Tinnitus Awareness and Prevention for Sports Broadcast Journalist
Dr. Tricia Scaglione, Au.D. Director, University of Miami Health System Tinnitus and Sound Sensitivities Program
Have you ever heard a high-pitched ringing in your ears after spending hours working at a loud arena or stadium? That noise is called tinnitus. Tinnitus is a perception of sound that an individual may hear either in their head or ears despite no actual sound being produced in the surrounding environment. It can affect anyone of any age, yes-children too, and is not just a symptom of the “Average Joe.” Singer Barbra Streisand, Coldplay’s Chris Martin, The Who’s Pete Townshend, and actor William Shatner are just a few popular celebrities who have been open about their own personal experiences with tinnitus.
Something as simple as excessive earwax, common as age-related hearing loss, or serious as a complex medical condition can result in the perception of tinnitus. Moreover, excessive noise exposure from sporting events or wearing a headset turned up to a loud volume level can have similar effects. Delving a little deeper, the onset of this noise is most frequently due to damage within the auditory system resulting in changes within a complex processing center deep within the brain called the auditory cortex. These changes trigger the limbic system to not only regulate how much attention the brain will pay to this new sound, but also how the body will react to it.
While the majority of the 50 million Americans who experience tinnitus report that they are able to “simply ignore” their symptoms, there are a percentage of those who find their tinnitus to be intrusive to their quality of life. These individuals describe disturbances to their concentration, relaxation, mood, sleep, work, relationships, and even social activities. The onset of symptoms may occur suddenly for some, while in others, may gradually develop over time. Tinnitus may also be temporary, resolving spontaneously within a couple of days, or may be experienced chronically over a lifetime.
Similar to more well-known chronic health conditions such diabetes and high blood pressure, there is currently no cure for tinnitus, but there are ways to both cope and manage the symptoms. Coping strategies, such as guided breathing, progressive muscle relaxation, and use of environmental sound enrichment, can be helpful for providing welcomed distractions from the tinnitus and result in not only improved sleep and relaxation but decreased stress levels as well. Management options may include the use of hearing aids or tinnitus sound generators, both of which are worn on the ears, to promote habituation within the brain. Many of these devices have Bluetooth capabilities, allowing for direct streaming of phone calls and sound apps from smart devices to the user’s ears. Patients are often surprised to learn that delivering sounds to the ear through these devices can be extremely helpful in reducing the overall awareness of the tinnitus.
The onset of tinnitus as a result of noise exposure can be prevented by using hearing protection, such as ear plugs, when exposed to loud levels of noise such as screaming fans, crowd pumping music and arena buzzers. Disposable foam or soft-silicone earplugs can be purchased at any local pharmacy, while non-custom high-fidelity plugs are available through online retailers, such as Amazon.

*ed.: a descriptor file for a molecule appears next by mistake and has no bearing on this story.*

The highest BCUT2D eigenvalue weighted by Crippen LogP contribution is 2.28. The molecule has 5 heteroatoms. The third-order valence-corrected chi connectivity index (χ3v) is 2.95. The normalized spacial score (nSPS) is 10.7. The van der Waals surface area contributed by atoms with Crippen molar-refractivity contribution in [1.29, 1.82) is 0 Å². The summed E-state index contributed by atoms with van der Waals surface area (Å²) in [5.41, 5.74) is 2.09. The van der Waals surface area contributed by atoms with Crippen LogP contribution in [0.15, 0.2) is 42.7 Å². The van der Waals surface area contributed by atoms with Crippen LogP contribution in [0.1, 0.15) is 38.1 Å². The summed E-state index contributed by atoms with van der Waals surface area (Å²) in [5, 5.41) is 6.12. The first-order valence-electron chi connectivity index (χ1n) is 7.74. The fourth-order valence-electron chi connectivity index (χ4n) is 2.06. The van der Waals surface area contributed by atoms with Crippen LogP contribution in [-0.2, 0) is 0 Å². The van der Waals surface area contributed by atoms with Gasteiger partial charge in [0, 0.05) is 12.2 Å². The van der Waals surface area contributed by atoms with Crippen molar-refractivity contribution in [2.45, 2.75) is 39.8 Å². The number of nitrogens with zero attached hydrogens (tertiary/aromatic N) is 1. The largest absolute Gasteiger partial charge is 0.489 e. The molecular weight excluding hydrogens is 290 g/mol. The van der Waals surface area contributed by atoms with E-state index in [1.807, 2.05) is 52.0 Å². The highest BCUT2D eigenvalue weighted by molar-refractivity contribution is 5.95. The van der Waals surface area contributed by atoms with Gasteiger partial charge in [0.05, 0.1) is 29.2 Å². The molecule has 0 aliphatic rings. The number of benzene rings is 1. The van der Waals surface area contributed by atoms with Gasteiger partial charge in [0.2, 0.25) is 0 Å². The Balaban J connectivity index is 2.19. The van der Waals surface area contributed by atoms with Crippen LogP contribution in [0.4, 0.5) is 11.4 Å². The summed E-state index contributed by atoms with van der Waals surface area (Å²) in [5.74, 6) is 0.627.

For those interested in custom fit earplugs that help you hear speech while reducing noise levels consider a visit to your local audiologist. The audiologist will take impressions of your ear canals and assist you with ordering earplugs fit specifically for your ears. An added perk of custom plugs? You can order them in your favorite team colors, so choose wisely!
Broadcasters should consider a full-isolation in-ear monitor, such as the Sensaphonics 321 Custom IFB Earphone. This product helps the user to hear audio in noisy environments without the need to crank up the volume to unsafe levels and can be paired with a custom earplug in the opposite ear for optimal protection.
In addition to proper hearing protection, journalists and broadcasters should attempt to give their ears listening breaks, when possible. Half-time or intermissions are a great time to step away from the roar of the crowd, even if just for a few minutes. If you’ve never had a hearing test, now is the time to do so. Obtaining a hearing test allows your audiologist to establish a baseline for monitoring purposes and can be critical for the detection of early signs of hearing damage. Audiologists can also provide important tinnitus education and help to develop an individualized management plan.
Should you experience tinnitus that is only in one ear, notice it sounds like a pulsing noise or is experienced along with sudden hearing loss or dizziness, a medical consultation with an Ear, Nose, and Throat specialist is advised. A mental health consultation is encouraged for those experiencing anxiety or depression related to their tinnitus. For more information regarding tinnitus, visit the American Tinnitus Association (www.ata.org).
(Full disclosure: Publisher David J. Halberstam is a patient of Dr. Scaglione’s at the University of Miami. His wife, Dr. Donna Wiener Halberstam, teaches pediatrics in the university’s medical school.)